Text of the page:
As the warm weather picks up and spring takes over winter chills, alligators are back on our Lowcountry radar.
Coming out of their dens to warm up, alligators will soon be ready for mating season. You should not approach, antagonize, feed or really interact in any way with an alligator, should you spot one, but they could be especially dangerous during mating season. If you spot one, feel free to admire them from a distance (or go back inside and lock the doors).
Here are a few things to know as mating season approaches:
1. Alligators date before they commit to kids
Gators will typically court throughout April and May before breeding at the end of May or the beginning of June, according to the South Carolina Department of Natural Resources. The female will lay 30 to 50 eggs in June and July, which will hatch usually in late August or early September.
2. Their dating rituals are complicated
Alligators will use a “variety of vocalizations, head-slapping on the water’s surface, body posturing, snout and back rubbing, bubble blowing, and pheromone (scent) signals,” to attract a mate during courting, according to the University of Georgia’s Savannah River Ecology Laboratory.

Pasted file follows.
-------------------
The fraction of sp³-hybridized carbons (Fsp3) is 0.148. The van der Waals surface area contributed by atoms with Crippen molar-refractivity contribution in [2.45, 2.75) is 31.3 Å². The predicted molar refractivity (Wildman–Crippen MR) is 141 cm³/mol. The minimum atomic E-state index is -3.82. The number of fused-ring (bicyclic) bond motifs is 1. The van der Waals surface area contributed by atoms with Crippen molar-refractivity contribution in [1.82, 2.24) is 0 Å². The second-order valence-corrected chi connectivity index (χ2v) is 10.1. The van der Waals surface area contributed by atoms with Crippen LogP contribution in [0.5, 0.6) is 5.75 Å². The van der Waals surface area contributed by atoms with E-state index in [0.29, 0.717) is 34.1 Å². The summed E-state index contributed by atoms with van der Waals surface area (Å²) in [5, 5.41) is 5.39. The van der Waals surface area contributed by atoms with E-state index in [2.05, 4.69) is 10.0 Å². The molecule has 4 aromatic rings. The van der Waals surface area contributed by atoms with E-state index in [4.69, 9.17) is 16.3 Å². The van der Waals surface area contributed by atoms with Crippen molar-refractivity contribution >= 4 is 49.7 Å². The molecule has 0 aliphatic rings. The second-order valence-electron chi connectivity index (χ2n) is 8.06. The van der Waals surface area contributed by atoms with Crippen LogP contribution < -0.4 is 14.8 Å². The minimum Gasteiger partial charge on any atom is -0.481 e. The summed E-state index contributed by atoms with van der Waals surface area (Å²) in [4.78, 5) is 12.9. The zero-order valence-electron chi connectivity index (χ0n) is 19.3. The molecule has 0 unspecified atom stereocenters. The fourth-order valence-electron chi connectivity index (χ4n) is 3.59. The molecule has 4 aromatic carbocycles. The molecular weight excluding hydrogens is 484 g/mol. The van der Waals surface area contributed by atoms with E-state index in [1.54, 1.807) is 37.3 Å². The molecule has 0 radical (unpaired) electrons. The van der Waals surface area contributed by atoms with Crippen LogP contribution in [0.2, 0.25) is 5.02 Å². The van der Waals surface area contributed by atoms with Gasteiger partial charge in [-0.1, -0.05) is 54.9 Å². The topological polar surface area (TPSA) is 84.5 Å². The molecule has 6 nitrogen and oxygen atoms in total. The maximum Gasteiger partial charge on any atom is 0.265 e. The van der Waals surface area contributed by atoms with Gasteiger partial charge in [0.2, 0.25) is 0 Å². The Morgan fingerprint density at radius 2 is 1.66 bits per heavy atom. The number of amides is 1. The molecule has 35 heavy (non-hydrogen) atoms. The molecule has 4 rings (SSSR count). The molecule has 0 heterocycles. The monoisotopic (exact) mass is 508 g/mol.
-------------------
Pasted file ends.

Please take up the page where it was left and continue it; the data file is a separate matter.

3. Mom takes her job seriously
For the first year or so of an alligator’s life, its mother will defend and stay near her hatchlings, according to SCDNR. Gradually, the mother will teach her hatchlings how to care for themselves. You should never approach a mother alligator and her babies.
4. They’re sort of like dogs
When it starts to get hot enough outside for alligators to bask in the sun, they will sometimes lie with their mouths wide open when they get a bit too warm, according to the University of Georgia lab. This is similar to a dog panting to cool off on a hot day. Once it starts to get warm out, it’s nearly time to start courting.
5. Alligators can keep having babies until they’re 70 years old
According to a 2017 study, the American alligator can keep reproducing into their 60s and 70s. “We’re seeing old animals putting out the same number of viable eggs as they did 35 years ago,” one of the researchers and one of the grandfathers of South Carolina alligator research Phil Wilkinson said. I like to think of them as being like a big old oak tree — they drop acorns every so often when the weather’s right, and then one day they don’t, and that’s the end of it.”